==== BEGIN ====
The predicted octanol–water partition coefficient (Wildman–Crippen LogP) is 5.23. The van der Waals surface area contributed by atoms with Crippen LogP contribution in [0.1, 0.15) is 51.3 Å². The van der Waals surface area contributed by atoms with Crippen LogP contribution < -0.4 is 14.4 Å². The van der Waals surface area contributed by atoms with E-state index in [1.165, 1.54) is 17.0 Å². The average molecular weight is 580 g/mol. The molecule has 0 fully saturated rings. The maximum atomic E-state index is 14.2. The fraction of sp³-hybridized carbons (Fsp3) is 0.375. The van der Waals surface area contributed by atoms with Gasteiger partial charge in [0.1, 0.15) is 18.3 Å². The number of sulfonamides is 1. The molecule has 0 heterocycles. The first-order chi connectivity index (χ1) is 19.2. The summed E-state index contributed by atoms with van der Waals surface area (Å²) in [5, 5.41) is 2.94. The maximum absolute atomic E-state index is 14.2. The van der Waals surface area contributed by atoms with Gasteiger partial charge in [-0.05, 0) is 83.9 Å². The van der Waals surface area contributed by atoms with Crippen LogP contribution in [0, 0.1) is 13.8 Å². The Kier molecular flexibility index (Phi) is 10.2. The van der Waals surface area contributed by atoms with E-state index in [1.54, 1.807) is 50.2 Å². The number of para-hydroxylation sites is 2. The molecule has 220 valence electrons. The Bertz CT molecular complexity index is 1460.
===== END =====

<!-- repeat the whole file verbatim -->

The predicted octanol–water partition coefficient (Wildman–Crippen LogP) is 5.23. The van der Waals surface area contributed by atoms with Crippen LogP contribution in [0.1, 0.15) is 51.3 Å². The van der Waals surface area contributed by atoms with Crippen LogP contribution < -0.4 is 14.4 Å². The van der Waals surface area contributed by atoms with E-state index in [1.165, 1.54) is 17.0 Å². The average molecular weight is 580 g/mol. The molecule has 0 fully saturated rings. The maximum atomic E-state index is 14.2. The fraction of sp³-hybridized carbons (Fsp3) is 0.375. The van der Waals surface area contributed by atoms with Gasteiger partial charge in [0.1, 0.15) is 18.3 Å². The number of sulfonamides is 1. The molecule has 0 heterocycles. The first-order chi connectivity index (χ1) is 19.2. The summed E-state index contributed by atoms with van der Waals surface area (Å²) in [5, 5.41) is 2.94. The maximum absolute atomic E-state index is 14.2. The van der Waals surface area contributed by atoms with Gasteiger partial charge in [-0.05, 0) is 83.9 Å². The van der Waals surface area contributed by atoms with Crippen LogP contribution in [0, 0.1) is 13.8 Å². The Kier molecular flexibility index (Phi) is 10.2. The van der Waals surface area contributed by atoms with E-state index in [1.54, 1.807) is 50.2 Å². The number of para-hydroxylation sites is 2. The molecule has 220 valence electrons. The Bertz CT molecular complexity index is 1460.